Does this happen on cold start, but goes away once warmed up? Might be the "monkey nuts" associated with the alternator. Don't know what the replacement process is for the alternator, but I know they do wear over time. (I can hardly wait...)



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post #6 of 8 (permalink) Old Jul 16th, 2007, 10:29 pm
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Quote:
Originally Posted by voxmagna
I've got the throttle bodies off my bike at the mo. and he's right that there are 4 air bleed screws which I assume are adjusted with a vacuum gage. But I think he's also right that the ECU takes the crankshaft sensors and forces the motor to idle at 1100. If my memory is correct these bikes before ECU changes used to idle around 950 but I've known car ECU upgrades where the idle has gone up because with all the emission regulations, they can't sell cars with rough hunting lower rpm idle. I think 1100 is far to high when most carb motors run at 750rpm. I've just assumed the K brick would run so rough at 750 upping it to 1100 was an easy 'cosmetic' fix. There's another factor that metering fuel through the injectors requires very short pulse cycles at low rpm and I suspect Bosch's archaic multi point Efi system can't do this without a big increase in emissions.

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I'm sure that any ECU uses an RPM sensor for feedback as part of its control algorithm at idle. My Ford F-150 will maintain a 750 RPM idle even when I start to let the clutch out in gear, you can just see the control circuit working as you play in the friction zone. I also think you're assumptions on the EFI are likely spot-on as well. I just wish I could put another cosmetic fix on and bump the RPMS another 50 or so ... we're already over 1000 so whats another 1/2% ?!

I do notice the problem goes away when I'm next to a Harley.

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post #7 of 8 (permalink) Old Jul 16th, 2007, 10:33 pm
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Quote:
Originally Posted by Razel
Does this happen on cold start, but goes away once warmed up? Might be the "monkey nuts" associated with the alternator. Don't know what the replacement process is for the alternator, but I know they do wear over time. (I can hardly wait...)
It doesn't go away with temperature. It does seem to get worse at times with alternator load, especially from brake circuit, heater circuits, and/or PIAA lights. Having done some online searching, and talking to the local dealer service manager, whom I trust, it's either the alternator bushings (monkey nuts?) or the anti-backlash device on the gear. I think the anti-backlash device is on the same gear that drives the alternator.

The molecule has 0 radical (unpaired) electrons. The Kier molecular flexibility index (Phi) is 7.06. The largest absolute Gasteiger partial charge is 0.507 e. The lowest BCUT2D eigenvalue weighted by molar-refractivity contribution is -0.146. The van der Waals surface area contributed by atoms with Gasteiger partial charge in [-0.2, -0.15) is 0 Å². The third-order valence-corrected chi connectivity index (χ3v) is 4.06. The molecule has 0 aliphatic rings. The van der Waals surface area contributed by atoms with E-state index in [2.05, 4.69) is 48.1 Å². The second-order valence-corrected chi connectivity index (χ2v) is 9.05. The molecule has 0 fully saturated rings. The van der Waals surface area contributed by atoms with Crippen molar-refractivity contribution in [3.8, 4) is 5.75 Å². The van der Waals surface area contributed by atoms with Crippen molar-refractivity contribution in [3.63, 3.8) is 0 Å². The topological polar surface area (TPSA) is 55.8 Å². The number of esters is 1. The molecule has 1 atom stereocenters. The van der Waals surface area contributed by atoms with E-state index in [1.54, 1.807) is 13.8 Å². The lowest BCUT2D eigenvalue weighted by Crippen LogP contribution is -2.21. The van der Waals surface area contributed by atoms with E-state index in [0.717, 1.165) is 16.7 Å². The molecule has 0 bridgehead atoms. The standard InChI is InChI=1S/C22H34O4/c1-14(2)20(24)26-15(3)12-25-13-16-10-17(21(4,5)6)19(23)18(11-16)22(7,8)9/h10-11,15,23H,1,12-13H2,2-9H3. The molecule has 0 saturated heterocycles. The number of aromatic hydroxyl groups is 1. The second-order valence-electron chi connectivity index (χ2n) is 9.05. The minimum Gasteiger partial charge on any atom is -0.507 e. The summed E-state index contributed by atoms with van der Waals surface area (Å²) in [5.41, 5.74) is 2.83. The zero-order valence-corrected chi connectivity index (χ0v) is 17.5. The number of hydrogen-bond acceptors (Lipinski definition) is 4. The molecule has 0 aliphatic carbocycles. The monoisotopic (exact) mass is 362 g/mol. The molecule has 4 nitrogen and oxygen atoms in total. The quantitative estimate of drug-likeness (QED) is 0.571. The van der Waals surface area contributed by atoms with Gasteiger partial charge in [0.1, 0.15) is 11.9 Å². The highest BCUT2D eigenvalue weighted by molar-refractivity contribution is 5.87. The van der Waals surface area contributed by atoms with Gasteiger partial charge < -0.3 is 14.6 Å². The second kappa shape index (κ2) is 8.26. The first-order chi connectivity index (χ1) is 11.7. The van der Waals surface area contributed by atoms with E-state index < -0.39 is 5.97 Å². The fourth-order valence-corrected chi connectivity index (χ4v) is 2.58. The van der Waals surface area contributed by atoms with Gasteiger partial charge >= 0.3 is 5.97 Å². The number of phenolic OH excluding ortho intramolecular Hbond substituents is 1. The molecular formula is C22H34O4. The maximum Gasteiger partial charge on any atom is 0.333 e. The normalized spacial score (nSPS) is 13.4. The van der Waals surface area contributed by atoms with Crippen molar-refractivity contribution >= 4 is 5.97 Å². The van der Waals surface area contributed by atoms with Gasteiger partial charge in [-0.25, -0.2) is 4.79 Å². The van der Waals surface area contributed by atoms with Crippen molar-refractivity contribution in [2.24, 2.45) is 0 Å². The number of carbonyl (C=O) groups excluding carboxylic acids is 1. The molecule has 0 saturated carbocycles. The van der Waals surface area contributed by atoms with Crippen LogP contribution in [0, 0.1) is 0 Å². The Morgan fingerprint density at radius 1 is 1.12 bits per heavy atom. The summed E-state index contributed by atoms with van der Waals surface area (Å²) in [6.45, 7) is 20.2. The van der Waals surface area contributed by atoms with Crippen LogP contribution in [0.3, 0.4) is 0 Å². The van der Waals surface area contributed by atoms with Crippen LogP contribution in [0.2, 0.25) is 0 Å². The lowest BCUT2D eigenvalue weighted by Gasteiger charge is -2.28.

Anyone know if you can easily pull the alternator to check?

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post #8 of 8 (permalink) Old Jul 17th, 2007, 11:34 am Thread Starter
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Quote:
Originally Posted by voxmagna
I suspect they can't trust a dealer network to upload an updated eprom image to the existing eprom. If the update fails part way through, the ECU could be dead and they'd have to send it back anyway.
Well, the reason I asked was I had the Rhinewest upgrade (chip and cam gears) done just after July 4th. And, along with a difference in performance (all good once warmed up) came this old issue with cold starting. Engine would either stumble or die when the throttle was opened. Did the TPS reset, no change. Just like old times...
Called Rhinewest, and got to speak with Hank. I explained my concerns, and his suggestion? Disconnect the battery overnight, reset the throttle again, and call with the results.

Voodoo...

I suppose different ECU's drain down at a different rate, and mine didn't get completely drained such that the ECU didn't appear to nead to download the fuel map from the EPROM. But, the throttle response when cold was spot on at this point.

I've seen a fuel-usage improvement of around 2 MPG, but that's over just two tanks. It's better tracked over 5 tanks, as you never fill it up exactly the same, and I've squeezed in another ½ gallon at times after the nozzle clicks off.

Runs better...just as advertised. Nothing more than commute at this point, but the throttle response is noticably better, just manuvering throug traffic this morning. I'm heading to Laguna Seca this weekend, so I'll have opportunity to see all of the improvement.

Props to the good folks at Rhinewest, too.